They did not just listen politely when he preached against their false, man-made hopes, and against their reliance on demonic lies rather than the saving truth of God. Instead, the apostle’s words sank deeply into their minds and hearts. They turned away from their idols, and toward the true and living God. They served this God, even as that God served them with the means of grace, and opened their eyes from the darkness of unbelief to the light of faith.

The Thessalonians did not compartmentalize their faith either, with the idea that they would think about Jesus and religious matters on Sundays, but would think about other things the rest of the week. Instead, they were waiting, with an eager expectancy, for the return of Christ, who had been raised from the dead, and who is seated now at the right hand of God’s majesty and power. They knew that in this world they had no abiding home.

And the Savior for whom they waited, and for whom we wait, is a Savior who rescues and delivers us from the wrath to come. There’s a reason why God’s word was so important to the Thessalonians, and why it is so important to us. There’s a reason why Paul’s confessed faith in the Gospel, which was worth imitating, took precedence over Paul’s personality. There’s a reason why the congregation’s reception of the Gospel by faith took precedence over its personal hospitality toward the one who had preached the Gospel.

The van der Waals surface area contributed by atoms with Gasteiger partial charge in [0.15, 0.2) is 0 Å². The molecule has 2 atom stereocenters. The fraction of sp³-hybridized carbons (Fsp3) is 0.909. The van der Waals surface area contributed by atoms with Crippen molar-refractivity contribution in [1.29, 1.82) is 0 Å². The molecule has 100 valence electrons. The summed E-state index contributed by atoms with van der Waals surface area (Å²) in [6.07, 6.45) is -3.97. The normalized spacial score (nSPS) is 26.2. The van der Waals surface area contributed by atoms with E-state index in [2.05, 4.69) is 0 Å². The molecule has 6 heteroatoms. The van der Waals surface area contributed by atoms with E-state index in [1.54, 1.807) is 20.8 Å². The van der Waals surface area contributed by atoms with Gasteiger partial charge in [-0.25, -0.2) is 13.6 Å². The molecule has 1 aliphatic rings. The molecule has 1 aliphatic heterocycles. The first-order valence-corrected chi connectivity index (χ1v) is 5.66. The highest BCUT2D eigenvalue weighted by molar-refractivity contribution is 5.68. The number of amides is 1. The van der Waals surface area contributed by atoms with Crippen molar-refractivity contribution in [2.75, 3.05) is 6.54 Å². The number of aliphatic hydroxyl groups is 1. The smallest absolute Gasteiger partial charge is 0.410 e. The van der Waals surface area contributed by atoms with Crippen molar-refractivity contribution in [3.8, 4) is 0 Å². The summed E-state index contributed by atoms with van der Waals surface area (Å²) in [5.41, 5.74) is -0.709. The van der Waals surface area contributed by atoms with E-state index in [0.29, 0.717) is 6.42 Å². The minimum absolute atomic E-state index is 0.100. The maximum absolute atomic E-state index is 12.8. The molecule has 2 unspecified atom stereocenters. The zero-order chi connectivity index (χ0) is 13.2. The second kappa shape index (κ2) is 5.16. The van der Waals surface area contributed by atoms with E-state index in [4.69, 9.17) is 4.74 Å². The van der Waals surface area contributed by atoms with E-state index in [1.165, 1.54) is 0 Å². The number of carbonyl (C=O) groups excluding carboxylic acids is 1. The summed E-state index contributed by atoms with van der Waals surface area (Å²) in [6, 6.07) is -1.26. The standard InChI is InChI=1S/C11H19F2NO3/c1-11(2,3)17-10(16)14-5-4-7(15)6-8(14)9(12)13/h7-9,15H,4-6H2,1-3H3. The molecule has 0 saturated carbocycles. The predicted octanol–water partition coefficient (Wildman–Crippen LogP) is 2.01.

It’s because wrath is coming - a divine, just, and holy wrath. We know from Matthew chapter 25 that God did not prepare hell and eternal judgment for human beings, but rather for the devil and his angels. But there are human beings who harden themselves against God and his grace, who reject Christ and his forgiveness, and who hate the true God and his Word. These people, as God warns us in Scripture with the deepest sadness, hurl themselves into this fate. And God in his justice allows this to happen.